2. The problem can be solved another way. All factories that produce one form of a tool should also produce the other form in as high a supply as demand and all stores in China that buy one form of a tool should also buy the other form. The problem of distorting Chinese characters can be solved by having teachers allow left-handed students to write backwards, then the characters won’t be distorted or smudged, an in fact would probably be indistinguishable from the mirror image of forwards writing written by a right-handed person. It doesn’t take very long for a teacher to train themself to be good at reading backwards writing.

  3. I think we should instead make everybody ambidextrous. There are probably some jobs that could be better done by ambidextrous people than people who are right handed or left handed, for example cutting every second cucumber piece into thin slices with your left hand from right to left not wasting job time switching the knife from one side to the other between pieces. In fact new kids starting school should be made ambidextrous for everything, not just the things it’s useful to be ambidextrous for because skill somewhat transfers from one task to another task. Each job should have an equal number of right-handed and left-handed versions of a tool and tell each person to take what ever version they get. Teachers should have an equal number of right-handed and left-handed scissors and tell kids they must take the pair they get and cannot trade them for another pair during that class period. Each kid should be left to develop their handedness in their own way until 8 then the school should determine their handedness and put each kid into a class of people who are required to use their opposite hand for everything. Those who are right handed should be told to mirror write with their left hand. They should be asked to copy a phrase with their nondominant hand and if they wrote it with their dominant hand, they should be asked to write it again with their nondominant hand. There should even be evolutionary pressure for ambidexterity as described in http://evolution-of-the-senses.blogspot.ca/2014/08/evolution-of-ambidexterity.html so that evolution will remove all that fighting resistance of kids to become ambidextrous.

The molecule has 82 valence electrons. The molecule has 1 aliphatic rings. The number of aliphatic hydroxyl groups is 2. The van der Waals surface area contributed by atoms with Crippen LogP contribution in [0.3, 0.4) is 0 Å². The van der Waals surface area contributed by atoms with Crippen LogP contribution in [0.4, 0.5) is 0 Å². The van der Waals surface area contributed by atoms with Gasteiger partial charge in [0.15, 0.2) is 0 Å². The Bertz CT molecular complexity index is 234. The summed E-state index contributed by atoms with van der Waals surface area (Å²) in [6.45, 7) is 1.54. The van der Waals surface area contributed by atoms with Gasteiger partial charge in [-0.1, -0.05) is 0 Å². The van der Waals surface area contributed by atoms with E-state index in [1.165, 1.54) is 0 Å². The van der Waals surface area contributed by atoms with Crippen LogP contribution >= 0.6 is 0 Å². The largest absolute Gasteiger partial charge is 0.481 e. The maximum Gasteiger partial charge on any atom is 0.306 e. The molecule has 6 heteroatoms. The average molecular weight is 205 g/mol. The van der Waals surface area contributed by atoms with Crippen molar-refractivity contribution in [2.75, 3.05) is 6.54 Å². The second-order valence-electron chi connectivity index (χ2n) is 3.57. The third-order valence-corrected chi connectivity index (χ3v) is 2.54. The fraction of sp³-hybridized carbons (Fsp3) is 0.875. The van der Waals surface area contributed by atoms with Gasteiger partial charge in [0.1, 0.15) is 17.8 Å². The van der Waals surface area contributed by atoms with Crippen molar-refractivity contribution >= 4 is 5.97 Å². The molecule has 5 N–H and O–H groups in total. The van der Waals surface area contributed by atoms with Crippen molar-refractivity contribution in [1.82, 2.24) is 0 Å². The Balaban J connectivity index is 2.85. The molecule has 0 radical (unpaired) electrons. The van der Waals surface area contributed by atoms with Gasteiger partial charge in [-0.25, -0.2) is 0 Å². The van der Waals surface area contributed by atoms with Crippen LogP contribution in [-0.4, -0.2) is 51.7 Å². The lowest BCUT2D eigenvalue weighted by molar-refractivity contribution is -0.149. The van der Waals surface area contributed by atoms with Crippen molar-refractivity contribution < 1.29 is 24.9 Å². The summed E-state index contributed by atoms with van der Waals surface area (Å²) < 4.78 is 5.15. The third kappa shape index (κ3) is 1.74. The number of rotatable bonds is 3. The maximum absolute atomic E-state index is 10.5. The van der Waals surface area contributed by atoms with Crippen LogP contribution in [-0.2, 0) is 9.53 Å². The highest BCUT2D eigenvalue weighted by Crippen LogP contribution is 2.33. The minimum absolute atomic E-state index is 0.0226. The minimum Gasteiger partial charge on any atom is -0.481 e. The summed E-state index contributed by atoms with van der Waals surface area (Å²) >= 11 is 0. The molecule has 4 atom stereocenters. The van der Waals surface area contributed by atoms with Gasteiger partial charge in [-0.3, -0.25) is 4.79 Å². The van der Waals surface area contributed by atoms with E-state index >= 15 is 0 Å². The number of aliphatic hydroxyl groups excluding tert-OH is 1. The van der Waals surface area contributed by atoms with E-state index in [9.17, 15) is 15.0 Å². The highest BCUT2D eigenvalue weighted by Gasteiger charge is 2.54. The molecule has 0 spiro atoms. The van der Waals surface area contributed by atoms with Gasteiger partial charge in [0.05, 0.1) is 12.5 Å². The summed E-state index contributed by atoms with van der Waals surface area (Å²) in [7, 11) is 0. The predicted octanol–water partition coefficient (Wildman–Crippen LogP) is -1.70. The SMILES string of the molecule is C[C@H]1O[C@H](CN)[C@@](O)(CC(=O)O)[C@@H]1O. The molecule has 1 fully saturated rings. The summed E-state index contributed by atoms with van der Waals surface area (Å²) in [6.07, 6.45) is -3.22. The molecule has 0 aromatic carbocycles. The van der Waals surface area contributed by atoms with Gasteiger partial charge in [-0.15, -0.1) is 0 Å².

If we don’t make everybody ambidextrous, we should be making 50% of people left-handed, not 0%. If we make everybody right-handed, evolution will select against left-handed people then genetic drift will give people badly wired nerves in their left hand making it impossible for them to train themselves to make both hands good which would be terrible. Evolution will make it easier for right-handed people to train their left hand to be good if 50% of people are right-handed than if 87% are. Factories should still produce an equal number of right-handed and left-handed versions of a tool forcing some right handers to use a left-handed version rather than the other way around. There should be linear tables rather than round ones and everybody one one side should be ordered to eat with their right hand and everybody on the other side ordered to eat with their left hand. Those right-handers who run out of seats on the side of people eating with their right should either suck up eating with their left hand on the other side or be kicked out of the dinner. Even after evolution makes 50% of us right-handed, there will be a tiny bit more or a tiny bit less than 50% of people right handed at individual dinner tables due to random fluctuations but the last few people who only have space left on one side should still be ordered to eat with the hand they’re supposed to eat with on that side to not bump elbows whether or not it’s their dominant hand. In fact, that would create pressure for a very slight bit of ambidexterity because each person will sometimes run out of space on one side and sometimes run out of space on the other side.

  4. The problem of writing Chinese characters can be solved another way by allowing lefties to do mirror writing. That way, if you see an inverted photograph of Chinese mirror writing written by a lefty who learned how to mirror write before they learned how to write normally, you will not be able to tell that it wasn’t written normally by a righty and the characters will be written correctly. Allowing mirror writing also makes it easy for a lefty to copy the teacher’s strokes by doing the mirror image of what ever they see the teacher do.

  5. I have just co-founded with 9 other caligraphers – International Left-Handed Chinese Calligraphy Association based in Singapore. Left-handers CAN write Chinese characters well. We want to prove them wrong!

  6. I’m a left-handed, and I am a Chinese.
    So, of course, I dont believe that we have no left-handers.
    This paper maybe just a little bit old school for me.
    Anyway, it’s a good paper to read:)

  7. Pingback: Written Chinese